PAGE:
And, while it is not the same, if you don’t have thinly sliced rib eye that is ideal for bulgogi, the Korean marinated, grilled beef dish, ground beef may be flavored for a bulgogi-like concoction for bibimbap or other variation of a rice bowl. Also, a vegetarian version can be subbed in using a preparation made with textured vegetable protein (TVP) or any of many types of frozen veggie burger crumbles now available. Here is a recipe for a tasty and fast rice bowl.
Korean Ground Beef/TVP Rice Bowl
Ingredients for sauce:
1/4 C. regular soy sauce
2 T. brown sugar
1 ½ T. rice wine
½ T. minced garlic
1 t. minced ginger
A few sprinkles ground black pepper
½ T. toasted sesame oil
Ingredients for rice bowl:
Some cooking oil
1 lb ground beef or ½ C. TVP rehydrated
½ T. toasted sesame seeds , garnish
2 stalks green onions, thinly sliced
2 C. cooked rice of your choice
Side Dish ideas:
Avocado, thinly sliced Cucumber, thinly sliced Pink radish, thinly sliced Broccoli, steamed or pan fried.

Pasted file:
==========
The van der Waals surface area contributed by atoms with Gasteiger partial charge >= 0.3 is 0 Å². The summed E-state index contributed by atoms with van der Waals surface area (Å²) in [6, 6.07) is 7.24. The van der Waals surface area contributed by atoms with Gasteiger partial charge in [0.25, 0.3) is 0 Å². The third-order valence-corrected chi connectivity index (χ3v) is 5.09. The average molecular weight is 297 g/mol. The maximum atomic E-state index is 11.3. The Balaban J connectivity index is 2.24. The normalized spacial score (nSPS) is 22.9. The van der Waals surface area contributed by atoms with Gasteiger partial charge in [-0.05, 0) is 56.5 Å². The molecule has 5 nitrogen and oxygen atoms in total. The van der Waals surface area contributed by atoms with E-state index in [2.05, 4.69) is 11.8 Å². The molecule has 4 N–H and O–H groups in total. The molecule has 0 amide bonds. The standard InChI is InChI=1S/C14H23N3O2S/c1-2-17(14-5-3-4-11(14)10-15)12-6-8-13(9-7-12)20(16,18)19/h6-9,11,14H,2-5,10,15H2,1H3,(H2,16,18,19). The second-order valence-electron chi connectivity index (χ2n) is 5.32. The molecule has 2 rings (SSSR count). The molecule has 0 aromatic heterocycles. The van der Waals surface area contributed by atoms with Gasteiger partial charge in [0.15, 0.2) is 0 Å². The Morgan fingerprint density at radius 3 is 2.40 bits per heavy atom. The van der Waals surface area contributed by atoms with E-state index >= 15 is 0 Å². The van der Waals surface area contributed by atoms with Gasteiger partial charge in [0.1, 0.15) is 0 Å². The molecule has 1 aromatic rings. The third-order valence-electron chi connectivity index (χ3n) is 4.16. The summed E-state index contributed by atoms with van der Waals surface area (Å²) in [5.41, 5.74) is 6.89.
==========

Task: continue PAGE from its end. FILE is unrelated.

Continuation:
Asparagus, pan fried Bell peppers, pan fried Fried egg, sunny side up Kimchi, chopped Roasted seasoned sea weed.
2 T. gochujang (Korean chili paste)
1 T. toasted sesame oil
1 T. sugar
1 T. water
1 T. toasted sesame seeds
1 t. rice vinegar
1 t. minced garlic
Combine ground beef/TVP sauce in a medium size bowl and whisk well. Set aside. If using bibimbap sauce, combine all the sauce in a separate bowl and set aside.
In a well-heated skillet, cook the ground beef/TVP over medium-high heat until browned (about three or four minutes). Stir often. Pour the sauce over the meat/TVP and simmer for two to three more minutes, while stirring occasionally. Add sesame seeds and green onions. Stir briefly, and remove from heat.
Serve the cooked beef/TVP over a bed of cooked rice. Top up with your choice of sides and drizzle bibimbap sauce over the top, or use a separate serving bowl.
Food diva and former Wisconsinite Mary Lee Vance has expanded her R and D on multicultural fare and has conducted secret Spam experiments from an undisclosed Sacramento, California location where she lives and throws virtual dinner parties.